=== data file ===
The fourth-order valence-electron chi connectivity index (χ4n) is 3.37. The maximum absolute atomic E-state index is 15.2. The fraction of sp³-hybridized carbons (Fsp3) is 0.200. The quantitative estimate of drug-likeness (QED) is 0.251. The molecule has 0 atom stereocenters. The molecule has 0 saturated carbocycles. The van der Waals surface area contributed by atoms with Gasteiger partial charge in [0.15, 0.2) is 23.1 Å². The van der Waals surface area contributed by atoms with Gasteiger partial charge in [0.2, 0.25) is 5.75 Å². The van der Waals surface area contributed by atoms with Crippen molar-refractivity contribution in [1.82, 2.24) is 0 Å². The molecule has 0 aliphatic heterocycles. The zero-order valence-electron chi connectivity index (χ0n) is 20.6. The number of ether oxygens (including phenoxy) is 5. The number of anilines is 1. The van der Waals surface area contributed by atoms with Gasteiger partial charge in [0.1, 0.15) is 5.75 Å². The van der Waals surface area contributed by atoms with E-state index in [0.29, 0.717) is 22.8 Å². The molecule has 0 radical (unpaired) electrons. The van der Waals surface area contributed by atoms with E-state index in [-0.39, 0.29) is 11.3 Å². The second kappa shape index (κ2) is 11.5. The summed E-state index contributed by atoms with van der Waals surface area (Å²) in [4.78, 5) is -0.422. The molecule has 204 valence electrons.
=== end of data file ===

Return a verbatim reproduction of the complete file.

The fourth-order valence-electron chi connectivity index (χ4n) is 3.37. The maximum absolute atomic E-state index is 15.2. The fraction of sp³-hybridized carbons (Fsp3) is 0.200. The quantitative estimate of drug-likeness (QED) is 0.251. The molecule has 0 atom stereocenters. The molecule has 0 saturated carbocycles. The van der Waals surface area contributed by atoms with Gasteiger partial charge in [0.15, 0.2) is 23.1 Å². The van der Waals surface area contributed by atoms with Gasteiger partial charge in [0.2, 0.25) is 5.75 Å². The van der Waals surface area contributed by atoms with Crippen molar-refractivity contribution in [1.82, 2.24) is 0 Å². The molecule has 0 aliphatic heterocycles. The zero-order valence-electron chi connectivity index (χ0n) is 20.6. The number of ether oxygens (including phenoxy) is 5. The number of anilines is 1. The van der Waals surface area contributed by atoms with Gasteiger partial charge in [0.1, 0.15) is 5.75 Å². The van der Waals surface area contributed by atoms with E-state index in [0.29, 0.717) is 22.8 Å². The molecule has 0 radical (unpaired) electrons. The van der Waals surface area contributed by atoms with E-state index in [-0.39, 0.29) is 11.3 Å². The second kappa shape index (κ2) is 11.5. The summed E-state index contributed by atoms with van der Waals surface area (Å²) in [4.78, 5) is -0.422. The molecule has 204 valence electrons.